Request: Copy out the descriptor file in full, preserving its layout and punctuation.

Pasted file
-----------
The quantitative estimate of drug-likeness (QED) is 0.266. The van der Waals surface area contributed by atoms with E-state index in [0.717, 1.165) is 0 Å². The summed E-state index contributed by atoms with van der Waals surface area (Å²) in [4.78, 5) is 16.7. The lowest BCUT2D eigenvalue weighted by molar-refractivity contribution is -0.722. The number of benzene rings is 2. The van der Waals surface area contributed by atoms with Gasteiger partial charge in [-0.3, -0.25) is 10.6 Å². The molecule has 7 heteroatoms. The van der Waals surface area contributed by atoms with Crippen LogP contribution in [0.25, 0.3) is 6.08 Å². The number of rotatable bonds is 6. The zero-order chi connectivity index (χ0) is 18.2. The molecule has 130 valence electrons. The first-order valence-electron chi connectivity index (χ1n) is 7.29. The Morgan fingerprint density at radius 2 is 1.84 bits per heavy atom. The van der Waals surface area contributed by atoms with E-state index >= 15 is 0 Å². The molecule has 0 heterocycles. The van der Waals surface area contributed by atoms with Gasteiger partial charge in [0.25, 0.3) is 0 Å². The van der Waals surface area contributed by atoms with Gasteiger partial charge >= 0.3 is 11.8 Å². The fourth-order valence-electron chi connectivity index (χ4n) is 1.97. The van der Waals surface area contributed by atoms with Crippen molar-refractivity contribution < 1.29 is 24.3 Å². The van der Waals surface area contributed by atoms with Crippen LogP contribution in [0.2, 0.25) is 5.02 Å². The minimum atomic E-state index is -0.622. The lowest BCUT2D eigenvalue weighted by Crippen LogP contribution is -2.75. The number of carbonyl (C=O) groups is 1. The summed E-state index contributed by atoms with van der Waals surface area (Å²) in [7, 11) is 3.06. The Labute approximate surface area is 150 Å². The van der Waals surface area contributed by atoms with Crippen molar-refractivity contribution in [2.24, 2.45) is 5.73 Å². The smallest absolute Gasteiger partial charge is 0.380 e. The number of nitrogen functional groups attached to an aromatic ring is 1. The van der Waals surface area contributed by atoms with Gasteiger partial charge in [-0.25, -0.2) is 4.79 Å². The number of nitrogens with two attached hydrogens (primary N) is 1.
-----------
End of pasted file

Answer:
The quantitative estimate of drug-likeness (QED) is 0.266. The van der Waals surface area contributed by atoms with E-state index in [0.717, 1.165) is 0 Å². The summed E-state index contributed by atoms with van der Waals surface area (Å²) in [4.78, 5) is 16.7. The lowest BCUT2D eigenvalue weighted by molar-refractivity contribution is -0.722. The number of benzene rings is 2. The van der Waals surface area contributed by atoms with Gasteiger partial charge in [-0.3, -0.25) is 10.6 Å². The molecule has 7 heteroatoms. The van der Waals surface area contributed by atoms with Crippen LogP contribution in [0.25, 0.3) is 6.08 Å². The number of rotatable bonds is 6. The zero-order chi connectivity index (χ0) is 18.2. The molecule has 130 valence electrons. The first-order valence-electron chi connectivity index (χ1n) is 7.29. The Morgan fingerprint density at radius 2 is 1.84 bits per heavy atom. The van der Waals surface area contributed by atoms with E-state index >= 15 is 0 Å². The molecule has 0 heterocycles. The van der Waals surface area contributed by atoms with Gasteiger partial charge in [0.25, 0.3) is 0 Å². The van der Waals surface area contributed by atoms with Gasteiger partial charge >= 0.3 is 11.8 Å². The fourth-order valence-electron chi connectivity index (χ4n) is 1.97. The van der Waals surface area contributed by atoms with Crippen molar-refractivity contribution < 1.29 is 24.3 Å². The van der Waals surface area contributed by atoms with Crippen LogP contribution in [0.2, 0.25) is 5.02 Å². The minimum atomic E-state index is -0.622. The lowest BCUT2D eigenvalue weighted by Crippen LogP contribution is -2.75. The number of carbonyl (C=O) groups is 1. The summed E-state index contributed by atoms with van der Waals surface area (Å²) in [7, 11) is 3.06. The Labute approximate surface area is 150 Å². The van der Waals surface area contributed by atoms with Crippen molar-refractivity contribution in [2.24, 2.45) is 5.73 Å². The smallest absolute Gasteiger partial charge is 0.380 e. The number of nitrogen functional groups attached to an aromatic ring is 1. The van der Waals surface area contributed by atoms with Gasteiger partial charge in [-0.25, -0.2) is 4.79 Å². The number of nitrogens with two attached hydrogens (primary N) is 1.